It is possible to see dervishes perform at a variety of venues in Istanbul, such as bars, restaurants and Bosphorus dinner cruises. If you want to see a Whirling Dervish Show, there are basically two major shows in Istanbul that we recommend. Both shows are worth seeing, but have different concepts.
Important: During the Whirling Dervish dance, guests are kindly asked not to applaud, talk, take pictures or use their smartphones.
Top two Whirling Dervish shows in Istanbul:
1. Whirling Dervish Show in Orient Express Station
This venue is in Şirkeci Train Station*, close to Topkapi Palace. The Whirling Dervish Show takes place in a subterranean space inside the hall that once was once known as the final stop of the Orient Express. The performance is opened by a live musical introduction of the Mevlevi music and followed by a captivating Sema dance.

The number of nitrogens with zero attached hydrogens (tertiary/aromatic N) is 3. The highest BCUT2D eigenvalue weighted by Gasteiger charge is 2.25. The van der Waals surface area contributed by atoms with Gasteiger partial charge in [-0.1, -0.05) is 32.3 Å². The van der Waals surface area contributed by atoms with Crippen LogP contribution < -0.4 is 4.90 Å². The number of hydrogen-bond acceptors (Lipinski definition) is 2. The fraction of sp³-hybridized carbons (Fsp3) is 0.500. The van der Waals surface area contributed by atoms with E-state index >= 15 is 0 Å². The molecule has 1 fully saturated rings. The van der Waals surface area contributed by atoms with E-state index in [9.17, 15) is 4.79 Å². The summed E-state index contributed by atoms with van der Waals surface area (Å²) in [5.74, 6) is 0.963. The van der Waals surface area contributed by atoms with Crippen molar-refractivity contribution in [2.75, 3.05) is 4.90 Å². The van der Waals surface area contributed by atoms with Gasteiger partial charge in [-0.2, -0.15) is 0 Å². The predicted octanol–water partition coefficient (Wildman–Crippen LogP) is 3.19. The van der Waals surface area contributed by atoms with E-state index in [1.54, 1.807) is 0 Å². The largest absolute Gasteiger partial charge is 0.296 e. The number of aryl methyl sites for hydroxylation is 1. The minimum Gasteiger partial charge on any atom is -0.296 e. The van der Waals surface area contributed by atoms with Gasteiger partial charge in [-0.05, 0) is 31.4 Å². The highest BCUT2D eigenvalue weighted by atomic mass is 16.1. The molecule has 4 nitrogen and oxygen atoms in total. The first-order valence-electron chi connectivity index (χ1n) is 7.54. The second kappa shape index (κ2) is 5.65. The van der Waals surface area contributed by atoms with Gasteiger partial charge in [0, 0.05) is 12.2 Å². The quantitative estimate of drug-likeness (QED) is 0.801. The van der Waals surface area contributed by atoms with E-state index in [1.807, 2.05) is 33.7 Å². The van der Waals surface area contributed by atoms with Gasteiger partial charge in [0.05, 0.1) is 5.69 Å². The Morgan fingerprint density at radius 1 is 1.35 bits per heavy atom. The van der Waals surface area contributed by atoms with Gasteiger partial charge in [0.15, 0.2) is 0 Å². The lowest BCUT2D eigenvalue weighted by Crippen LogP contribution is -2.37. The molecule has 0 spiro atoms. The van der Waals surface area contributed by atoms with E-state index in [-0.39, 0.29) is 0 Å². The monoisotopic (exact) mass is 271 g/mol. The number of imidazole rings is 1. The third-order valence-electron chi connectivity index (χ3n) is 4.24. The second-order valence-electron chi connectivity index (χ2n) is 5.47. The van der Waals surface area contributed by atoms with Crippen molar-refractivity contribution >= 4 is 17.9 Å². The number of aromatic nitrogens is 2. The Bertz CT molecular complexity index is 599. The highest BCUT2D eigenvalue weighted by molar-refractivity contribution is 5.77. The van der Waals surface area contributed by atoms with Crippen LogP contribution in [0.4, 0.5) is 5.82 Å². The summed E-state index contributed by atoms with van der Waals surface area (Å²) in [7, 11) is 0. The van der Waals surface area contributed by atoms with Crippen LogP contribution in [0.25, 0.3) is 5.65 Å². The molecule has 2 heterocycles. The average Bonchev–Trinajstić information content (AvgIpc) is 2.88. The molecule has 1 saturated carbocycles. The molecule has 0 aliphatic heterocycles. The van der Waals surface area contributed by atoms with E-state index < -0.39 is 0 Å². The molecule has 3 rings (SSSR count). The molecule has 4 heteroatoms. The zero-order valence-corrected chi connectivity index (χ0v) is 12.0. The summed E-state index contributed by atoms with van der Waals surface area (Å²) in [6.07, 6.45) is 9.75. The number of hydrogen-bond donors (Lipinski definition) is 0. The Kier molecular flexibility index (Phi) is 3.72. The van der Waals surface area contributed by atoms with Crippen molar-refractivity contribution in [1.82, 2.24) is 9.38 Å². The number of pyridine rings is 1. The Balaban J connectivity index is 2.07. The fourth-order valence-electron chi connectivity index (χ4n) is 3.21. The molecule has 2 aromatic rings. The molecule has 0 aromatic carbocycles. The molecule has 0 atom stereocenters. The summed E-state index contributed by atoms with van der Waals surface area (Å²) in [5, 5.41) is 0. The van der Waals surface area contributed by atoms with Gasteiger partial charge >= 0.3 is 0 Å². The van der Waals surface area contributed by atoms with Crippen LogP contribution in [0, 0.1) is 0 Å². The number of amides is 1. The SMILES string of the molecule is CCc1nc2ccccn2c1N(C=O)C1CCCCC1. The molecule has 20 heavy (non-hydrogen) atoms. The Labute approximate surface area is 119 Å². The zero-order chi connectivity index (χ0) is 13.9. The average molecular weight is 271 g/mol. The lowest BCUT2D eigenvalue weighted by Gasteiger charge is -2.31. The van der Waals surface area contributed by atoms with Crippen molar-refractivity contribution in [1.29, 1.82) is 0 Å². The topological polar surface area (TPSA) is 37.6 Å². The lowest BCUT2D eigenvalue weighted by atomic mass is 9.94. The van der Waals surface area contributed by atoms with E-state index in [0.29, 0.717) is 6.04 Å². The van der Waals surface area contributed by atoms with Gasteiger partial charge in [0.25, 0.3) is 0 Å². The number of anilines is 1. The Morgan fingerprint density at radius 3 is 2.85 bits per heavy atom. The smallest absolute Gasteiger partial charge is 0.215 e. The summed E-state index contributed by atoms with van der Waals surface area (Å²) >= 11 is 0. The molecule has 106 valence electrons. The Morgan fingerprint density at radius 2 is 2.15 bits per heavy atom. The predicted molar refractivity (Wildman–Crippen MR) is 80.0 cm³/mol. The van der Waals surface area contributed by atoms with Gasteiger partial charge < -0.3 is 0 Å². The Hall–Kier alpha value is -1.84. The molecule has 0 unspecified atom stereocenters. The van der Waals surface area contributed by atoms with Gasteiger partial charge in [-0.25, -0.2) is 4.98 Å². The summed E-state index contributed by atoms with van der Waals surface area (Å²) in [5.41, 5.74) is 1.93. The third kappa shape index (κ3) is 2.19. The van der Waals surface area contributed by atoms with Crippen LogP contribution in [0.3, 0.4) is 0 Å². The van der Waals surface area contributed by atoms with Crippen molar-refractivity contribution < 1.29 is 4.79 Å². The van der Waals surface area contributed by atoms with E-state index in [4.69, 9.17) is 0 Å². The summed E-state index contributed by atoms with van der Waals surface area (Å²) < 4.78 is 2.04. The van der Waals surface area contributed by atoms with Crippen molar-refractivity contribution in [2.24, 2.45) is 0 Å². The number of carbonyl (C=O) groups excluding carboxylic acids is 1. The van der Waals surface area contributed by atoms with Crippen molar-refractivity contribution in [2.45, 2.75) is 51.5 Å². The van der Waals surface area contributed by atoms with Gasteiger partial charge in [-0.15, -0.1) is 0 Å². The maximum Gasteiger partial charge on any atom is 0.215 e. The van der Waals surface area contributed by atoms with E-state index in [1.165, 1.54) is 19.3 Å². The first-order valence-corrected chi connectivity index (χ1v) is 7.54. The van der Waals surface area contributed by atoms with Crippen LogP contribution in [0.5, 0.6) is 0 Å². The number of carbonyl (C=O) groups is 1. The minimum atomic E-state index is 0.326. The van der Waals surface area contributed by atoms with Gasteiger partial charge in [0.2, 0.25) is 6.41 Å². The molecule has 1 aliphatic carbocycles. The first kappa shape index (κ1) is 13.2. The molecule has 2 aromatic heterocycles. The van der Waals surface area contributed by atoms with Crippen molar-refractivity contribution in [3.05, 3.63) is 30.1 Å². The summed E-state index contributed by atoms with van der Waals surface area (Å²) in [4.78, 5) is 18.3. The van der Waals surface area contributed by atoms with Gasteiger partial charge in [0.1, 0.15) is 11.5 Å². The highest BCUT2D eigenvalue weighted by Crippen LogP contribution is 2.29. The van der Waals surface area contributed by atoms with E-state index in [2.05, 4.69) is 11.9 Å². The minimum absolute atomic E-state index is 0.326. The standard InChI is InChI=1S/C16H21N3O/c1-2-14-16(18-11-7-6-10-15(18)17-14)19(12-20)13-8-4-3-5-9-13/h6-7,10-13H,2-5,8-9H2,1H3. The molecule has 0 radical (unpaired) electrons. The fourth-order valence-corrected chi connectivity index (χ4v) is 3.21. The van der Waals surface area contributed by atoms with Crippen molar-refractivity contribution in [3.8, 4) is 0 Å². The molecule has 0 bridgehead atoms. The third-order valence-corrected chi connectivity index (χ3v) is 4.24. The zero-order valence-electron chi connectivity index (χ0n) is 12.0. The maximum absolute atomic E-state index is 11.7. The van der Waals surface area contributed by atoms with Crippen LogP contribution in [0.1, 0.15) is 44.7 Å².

The historic setting, the great acoustics of the famous train station and the special blue lighting that creates a mystical atmosphere make the venue a great place to experience the spiritual ceremony of the Whirling Dervishes. Since this show is very popular, we advice to book in advance.
- Location: Sirkeci Train Station (Sirkeci Gar)
- Time: Every Monday, Wednesday, Saturday and Sunday at 19:00
- Duration: 1 hour
- Ticket Price: 22 € (with a special 5% discount to our readers)
*Because the Sirkeci Train Station venue is in renovation, the whirling show location is in Hamamizade İsmail Dede Efendi Evi for the time being.
2. Hodjapasha Culture Center